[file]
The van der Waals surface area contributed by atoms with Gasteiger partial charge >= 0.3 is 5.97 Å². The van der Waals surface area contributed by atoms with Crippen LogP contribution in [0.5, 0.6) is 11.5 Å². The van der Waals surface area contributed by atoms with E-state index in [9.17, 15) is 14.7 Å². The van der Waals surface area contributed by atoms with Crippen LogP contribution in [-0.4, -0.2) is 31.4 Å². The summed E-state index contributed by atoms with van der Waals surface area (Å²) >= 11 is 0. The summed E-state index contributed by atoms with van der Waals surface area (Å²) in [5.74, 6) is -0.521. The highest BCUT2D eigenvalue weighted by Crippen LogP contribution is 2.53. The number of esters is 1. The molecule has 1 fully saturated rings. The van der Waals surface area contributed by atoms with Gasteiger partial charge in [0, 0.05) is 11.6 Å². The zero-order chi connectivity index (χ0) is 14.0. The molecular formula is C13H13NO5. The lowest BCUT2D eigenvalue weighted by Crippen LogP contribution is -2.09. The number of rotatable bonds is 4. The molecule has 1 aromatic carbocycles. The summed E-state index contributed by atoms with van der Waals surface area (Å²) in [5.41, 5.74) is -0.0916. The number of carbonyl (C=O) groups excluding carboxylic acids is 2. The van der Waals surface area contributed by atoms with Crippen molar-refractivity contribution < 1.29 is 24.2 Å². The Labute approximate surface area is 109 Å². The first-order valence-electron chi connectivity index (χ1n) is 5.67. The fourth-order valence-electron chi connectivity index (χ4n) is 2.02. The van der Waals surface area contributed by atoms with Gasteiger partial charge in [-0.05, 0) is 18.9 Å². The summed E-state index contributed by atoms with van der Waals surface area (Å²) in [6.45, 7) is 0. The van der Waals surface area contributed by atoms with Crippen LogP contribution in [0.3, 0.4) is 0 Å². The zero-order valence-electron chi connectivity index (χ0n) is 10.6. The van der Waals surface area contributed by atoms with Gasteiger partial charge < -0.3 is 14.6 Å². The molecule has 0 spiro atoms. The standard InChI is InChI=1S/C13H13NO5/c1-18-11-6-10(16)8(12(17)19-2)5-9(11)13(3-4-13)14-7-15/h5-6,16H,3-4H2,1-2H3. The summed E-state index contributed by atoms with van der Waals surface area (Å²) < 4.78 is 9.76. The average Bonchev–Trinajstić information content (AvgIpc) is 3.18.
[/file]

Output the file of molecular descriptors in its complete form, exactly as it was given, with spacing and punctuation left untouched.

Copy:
The van der Waals surface area contributed by atoms with Gasteiger partial charge >= 0.3 is 5.97 Å². The van der Waals surface area contributed by atoms with Crippen LogP contribution in [0.5, 0.6) is 11.5 Å². The van der Waals surface area contributed by atoms with E-state index in [9.17, 15) is 14.7 Å². The van der Waals surface area contributed by atoms with Crippen LogP contribution in [-0.4, -0.2) is 31.4 Å². The summed E-state index contributed by atoms with van der Waals surface area (Å²) >= 11 is 0. The summed E-state index contributed by atoms with van der Waals surface area (Å²) in [5.74, 6) is -0.521. The highest BCUT2D eigenvalue weighted by Crippen LogP contribution is 2.53. The number of esters is 1. The molecule has 1 fully saturated rings. The van der Waals surface area contributed by atoms with Gasteiger partial charge in [0, 0.05) is 11.6 Å². The zero-order chi connectivity index (χ0) is 14.0. The molecular formula is C13H13NO5. The lowest BCUT2D eigenvalue weighted by Crippen LogP contribution is -2.09. The number of rotatable bonds is 4. The molecule has 1 aromatic carbocycles. The summed E-state index contributed by atoms with van der Waals surface area (Å²) in [5.41, 5.74) is -0.0916. The number of carbonyl (C=O) groups excluding carboxylic acids is 2. The van der Waals surface area contributed by atoms with Crippen molar-refractivity contribution < 1.29 is 24.2 Å². The Labute approximate surface area is 109 Å². The first-order valence-electron chi connectivity index (χ1n) is 5.67. The fourth-order valence-electron chi connectivity index (χ4n) is 2.02. The van der Waals surface area contributed by atoms with Gasteiger partial charge in [-0.05, 0) is 18.9 Å². The summed E-state index contributed by atoms with van der Waals surface area (Å²) in [6.45, 7) is 0. The van der Waals surface area contributed by atoms with Crippen LogP contribution in [0.3, 0.4) is 0 Å². The zero-order valence-electron chi connectivity index (χ0n) is 10.6. The van der Waals surface area contributed by atoms with Gasteiger partial charge < -0.3 is 14.6 Å². The molecule has 0 spiro atoms. The standard InChI is InChI=1S/C13H13NO5/c1-18-11-6-10(16)8(12(17)19-2)5-9(11)13(3-4-13)14-7-15/h5-6,16H,3-4H2,1-2H3. The summed E-state index contributed by atoms with van der Waals surface area (Å²) < 4.78 is 9.76. The average Bonchev–Trinajstić information content (AvgIpc) is 3.18.